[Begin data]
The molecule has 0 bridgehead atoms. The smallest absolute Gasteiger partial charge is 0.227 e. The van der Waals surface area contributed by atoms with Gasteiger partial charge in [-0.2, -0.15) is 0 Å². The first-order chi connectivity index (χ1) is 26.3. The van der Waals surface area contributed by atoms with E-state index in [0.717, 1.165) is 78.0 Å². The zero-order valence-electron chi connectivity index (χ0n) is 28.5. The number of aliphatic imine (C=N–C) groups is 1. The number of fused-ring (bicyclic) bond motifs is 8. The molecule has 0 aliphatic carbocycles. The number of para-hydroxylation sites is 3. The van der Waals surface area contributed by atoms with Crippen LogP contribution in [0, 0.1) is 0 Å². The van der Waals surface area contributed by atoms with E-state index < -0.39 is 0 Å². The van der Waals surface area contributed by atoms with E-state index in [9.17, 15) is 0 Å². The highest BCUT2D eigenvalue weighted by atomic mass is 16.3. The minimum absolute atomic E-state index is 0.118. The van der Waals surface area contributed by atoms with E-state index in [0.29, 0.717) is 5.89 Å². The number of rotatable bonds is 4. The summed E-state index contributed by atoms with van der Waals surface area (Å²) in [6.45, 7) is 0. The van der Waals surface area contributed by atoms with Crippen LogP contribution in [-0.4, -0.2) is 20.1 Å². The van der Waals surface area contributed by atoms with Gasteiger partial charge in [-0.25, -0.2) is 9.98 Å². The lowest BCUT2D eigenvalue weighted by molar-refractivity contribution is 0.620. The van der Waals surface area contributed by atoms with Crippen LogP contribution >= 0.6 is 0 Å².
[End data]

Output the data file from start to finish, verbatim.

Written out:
The molecule has 0 bridgehead atoms. The smallest absolute Gasteiger partial charge is 0.227 e. The van der Waals surface area contributed by atoms with Gasteiger partial charge in [-0.2, -0.15) is 0 Å². The first-order chi connectivity index (χ1) is 26.3. The van der Waals surface area contributed by atoms with E-state index in [0.717, 1.165) is 78.0 Å². The zero-order valence-electron chi connectivity index (χ0n) is 28.5. The number of aliphatic imine (C=N–C) groups is 1. The number of fused-ring (bicyclic) bond motifs is 8. The molecule has 0 aliphatic carbocycles. The number of para-hydroxylation sites is 3. The van der Waals surface area contributed by atoms with Crippen LogP contribution in [0, 0.1) is 0 Å². The van der Waals surface area contributed by atoms with E-state index < -0.39 is 0 Å². The van der Waals surface area contributed by atoms with E-state index in [9.17, 15) is 0 Å². The highest BCUT2D eigenvalue weighted by atomic mass is 16.3. The minimum absolute atomic E-state index is 0.118. The van der Waals surface area contributed by atoms with E-state index in [0.29, 0.717) is 5.89 Å². The number of rotatable bonds is 4. The summed E-state index contributed by atoms with van der Waals surface area (Å²) in [6.45, 7) is 0. The van der Waals surface area contributed by atoms with Crippen LogP contribution in [-0.4, -0.2) is 20.1 Å². The van der Waals surface area contributed by atoms with Gasteiger partial charge in [-0.25, -0.2) is 9.98 Å². The lowest BCUT2D eigenvalue weighted by molar-refractivity contribution is 0.620. The van der Waals surface area contributed by atoms with Crippen LogP contribution >= 0.6 is 0 Å².